I had a chance to talk with Jory and ask her some questions about faith. She is part of a church planting team. She believes in the One true God and the Deity of Jesus. She fully affirms Acts 4:12 that “salvation is found in no one else, for there is no other name under heaven given to humanity by which we must be saved.” No, this isn’t heresy she’s promoting – it’s an attempt to move people out of harm and into a safe community.

He has told you, O man, what is good; and what does the Lord require of you but to do justice, and to love kindness, and to walk humbly with your God? (Micah 6:8)

Allowing abusive language and behavior to remain in our midst does not do justice or love kindness. All Christians should denounce “locker room talk” for what it is – it is ungodly and abusive language. We should NOT be making excuses for it, nor should we diminish the weight of the words, no matter who it comes from.

 

Forget Forgiveness – I Want Rapists to Suffer

courtroom-898931_1280I needed a couple days to cool off before I wrote on this topic. By now, everyone in America has heard of Brock Turner, the man who was convicted of sexually assaulting a woman last year. While the prosecution asked for a 6 year sentence, the judge thought that a long prison term would have “a severe impact” on the criminal and gave a sentence of 6 months, of which there is a possibility he may only serve 3.

When I heard that I nearly lost my mind.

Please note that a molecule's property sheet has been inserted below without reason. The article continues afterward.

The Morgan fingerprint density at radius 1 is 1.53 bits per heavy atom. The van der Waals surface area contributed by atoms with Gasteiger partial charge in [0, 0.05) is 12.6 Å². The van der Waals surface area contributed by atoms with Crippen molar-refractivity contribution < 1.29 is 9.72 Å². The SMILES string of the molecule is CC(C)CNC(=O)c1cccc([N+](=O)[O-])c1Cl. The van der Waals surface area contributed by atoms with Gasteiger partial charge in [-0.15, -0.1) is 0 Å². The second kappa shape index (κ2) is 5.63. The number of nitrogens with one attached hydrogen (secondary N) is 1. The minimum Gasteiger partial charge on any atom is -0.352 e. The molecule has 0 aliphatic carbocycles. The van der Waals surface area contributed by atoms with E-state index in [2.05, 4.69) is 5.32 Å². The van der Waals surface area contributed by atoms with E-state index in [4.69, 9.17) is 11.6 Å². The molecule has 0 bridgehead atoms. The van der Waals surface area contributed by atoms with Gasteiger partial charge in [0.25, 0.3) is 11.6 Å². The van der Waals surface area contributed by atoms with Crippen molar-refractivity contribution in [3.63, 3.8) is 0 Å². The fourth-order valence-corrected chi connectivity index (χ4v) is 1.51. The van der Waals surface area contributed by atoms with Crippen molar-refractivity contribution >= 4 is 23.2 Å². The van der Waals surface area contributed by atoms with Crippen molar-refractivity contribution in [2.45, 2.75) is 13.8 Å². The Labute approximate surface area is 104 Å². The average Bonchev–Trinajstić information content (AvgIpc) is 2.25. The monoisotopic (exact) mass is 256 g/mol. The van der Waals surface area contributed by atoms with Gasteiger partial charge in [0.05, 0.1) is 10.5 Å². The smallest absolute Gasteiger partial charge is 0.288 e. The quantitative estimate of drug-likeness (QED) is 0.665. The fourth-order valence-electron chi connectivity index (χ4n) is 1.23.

3 months in jail for sexually assaulting a woman. What has this world come to? There are no words that can express the depth of loathing I have for the man who assaulted the woman and the judge who is refusing to bring justice against the vile perpetrator.

But Chris, what about Jesus’s words about forgiveness? Wouldn’t Jesus want us to forgive and move on?

NO!

The context of Jesus’s words is not even remotely close to dealing with one person raping another. Jesus said,

“Even if your brother wrongs you seven times a day and each time turns again and asks for forgiveness, forgive him.” (Luke 17:4)

Jesus wasn’t being literal. He wasn’t advocating a 7-time forgiveness, but it you get to number 8 you’re free to withhold forgiveness. Jesus was trying to teach people about a character issue – are we willing to be people of forgiveness when people who wrong us repent and seek forgiveness. Jesus wasn’t talking about legal justice.